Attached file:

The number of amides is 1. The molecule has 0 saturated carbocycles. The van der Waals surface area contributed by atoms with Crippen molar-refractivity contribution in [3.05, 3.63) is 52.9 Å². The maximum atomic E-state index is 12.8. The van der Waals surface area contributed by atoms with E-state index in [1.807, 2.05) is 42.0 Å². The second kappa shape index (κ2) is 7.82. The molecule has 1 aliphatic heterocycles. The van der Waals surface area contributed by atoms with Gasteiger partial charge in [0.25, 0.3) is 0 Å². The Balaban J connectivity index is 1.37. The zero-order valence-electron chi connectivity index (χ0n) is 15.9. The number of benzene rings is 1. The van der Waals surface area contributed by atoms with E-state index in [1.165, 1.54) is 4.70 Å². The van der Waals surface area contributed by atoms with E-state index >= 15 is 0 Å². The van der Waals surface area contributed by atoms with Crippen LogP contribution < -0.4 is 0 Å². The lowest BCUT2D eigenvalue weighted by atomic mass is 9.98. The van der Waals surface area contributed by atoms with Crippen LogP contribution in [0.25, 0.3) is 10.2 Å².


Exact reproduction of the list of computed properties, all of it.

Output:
The number of amides is 1. The molecule has 0 saturated carbocycles. The van der Waals surface area contributed by atoms with Crippen molar-refractivity contribution in [3.05, 3.63) is 52.9 Å². The maximum atomic E-state index is 12.8. The van der Waals surface area contributed by atoms with E-state index in [1.807, 2.05) is 42.0 Å². The second kappa shape index (κ2) is 7.82. The molecule has 1 aliphatic heterocycles. The van der Waals surface area contributed by atoms with Gasteiger partial charge in [0.25, 0.3) is 0 Å². The Balaban J connectivity index is 1.37. The zero-order valence-electron chi connectivity index (χ0n) is 15.9. The number of benzene rings is 1. The van der Waals surface area contributed by atoms with E-state index in [1.165, 1.54) is 4.70 Å². The van der Waals surface area contributed by atoms with E-state index >= 15 is 0 Å². The van der Waals surface area contributed by atoms with Crippen LogP contribution < -0.4 is 0 Å². The lowest BCUT2D eigenvalue weighted by atomic mass is 9.98. The van der Waals surface area contributed by atoms with Crippen LogP contribution in [0.25, 0.3) is 10.2 Å².